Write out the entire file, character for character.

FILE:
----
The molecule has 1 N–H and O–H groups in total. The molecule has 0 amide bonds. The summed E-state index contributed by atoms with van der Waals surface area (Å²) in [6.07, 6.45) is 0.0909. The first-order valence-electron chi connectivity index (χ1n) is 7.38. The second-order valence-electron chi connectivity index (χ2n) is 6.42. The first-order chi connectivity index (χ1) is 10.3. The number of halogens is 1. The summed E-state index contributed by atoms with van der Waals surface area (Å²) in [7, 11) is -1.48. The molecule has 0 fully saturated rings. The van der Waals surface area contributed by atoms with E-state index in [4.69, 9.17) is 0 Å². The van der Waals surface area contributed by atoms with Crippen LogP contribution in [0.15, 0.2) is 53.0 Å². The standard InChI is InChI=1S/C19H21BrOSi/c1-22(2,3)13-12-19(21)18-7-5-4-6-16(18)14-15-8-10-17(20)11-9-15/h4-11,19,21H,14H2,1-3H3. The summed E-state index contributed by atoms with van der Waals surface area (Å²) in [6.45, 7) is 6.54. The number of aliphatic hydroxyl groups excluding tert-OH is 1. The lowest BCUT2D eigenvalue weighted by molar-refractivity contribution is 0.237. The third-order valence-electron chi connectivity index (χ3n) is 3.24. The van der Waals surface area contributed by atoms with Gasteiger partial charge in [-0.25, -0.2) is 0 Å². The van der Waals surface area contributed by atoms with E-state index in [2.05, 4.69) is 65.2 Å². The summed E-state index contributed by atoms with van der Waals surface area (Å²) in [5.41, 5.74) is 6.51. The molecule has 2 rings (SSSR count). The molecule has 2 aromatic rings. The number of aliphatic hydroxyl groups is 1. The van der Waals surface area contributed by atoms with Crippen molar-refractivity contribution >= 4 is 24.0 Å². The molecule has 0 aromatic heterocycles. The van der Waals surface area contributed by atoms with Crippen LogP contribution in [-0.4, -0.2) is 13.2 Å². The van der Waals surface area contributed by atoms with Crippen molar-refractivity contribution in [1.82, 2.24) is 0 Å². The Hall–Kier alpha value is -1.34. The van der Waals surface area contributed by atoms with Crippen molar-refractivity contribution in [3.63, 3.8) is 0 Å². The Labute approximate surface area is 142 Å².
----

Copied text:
The molecule has 1 N–H and O–H groups in total. The molecule has 0 amide bonds. The summed E-state index contributed by atoms with van der Waals surface area (Å²) in [6.07, 6.45) is 0.0909. The first-order valence-electron chi connectivity index (χ1n) is 7.38. The second-order valence-electron chi connectivity index (χ2n) is 6.42. The first-order chi connectivity index (χ1) is 10.3. The number of halogens is 1. The summed E-state index contributed by atoms with van der Waals surface area (Å²) in [7, 11) is -1.48. The molecule has 0 fully saturated rings. The van der Waals surface area contributed by atoms with E-state index in [4.69, 9.17) is 0 Å². The van der Waals surface area contributed by atoms with Crippen LogP contribution in [0.15, 0.2) is 53.0 Å². The standard InChI is InChI=1S/C19H21BrOSi/c1-22(2,3)13-12-19(21)18-7-5-4-6-16(18)14-15-8-10-17(20)11-9-15/h4-11,19,21H,14H2,1-3H3. The summed E-state index contributed by atoms with van der Waals surface area (Å²) in [6.45, 7) is 6.54. The number of aliphatic hydroxyl groups excluding tert-OH is 1. The lowest BCUT2D eigenvalue weighted by molar-refractivity contribution is 0.237. The third-order valence-electron chi connectivity index (χ3n) is 3.24. The van der Waals surface area contributed by atoms with Gasteiger partial charge in [-0.25, -0.2) is 0 Å². The van der Waals surface area contributed by atoms with E-state index in [2.05, 4.69) is 65.2 Å². The summed E-state index contributed by atoms with van der Waals surface area (Å²) in [5.41, 5.74) is 6.51. The molecule has 2 rings (SSSR count). The molecule has 2 aromatic rings. The number of aliphatic hydroxyl groups is 1. The van der Waals surface area contributed by atoms with Crippen molar-refractivity contribution >= 4 is 24.0 Å². The molecule has 0 aromatic heterocycles. The van der Waals surface area contributed by atoms with Crippen LogP contribution in [-0.4, -0.2) is 13.2 Å². The van der Waals surface area contributed by atoms with Crippen molar-refractivity contribution in [1.82, 2.24) is 0 Å². The Hall–Kier alpha value is -1.34. The van der Waals surface area contributed by atoms with Crippen molar-refractivity contribution in [3.63, 3.8) is 0 Å². The Labute approximate surface area is 142 Å².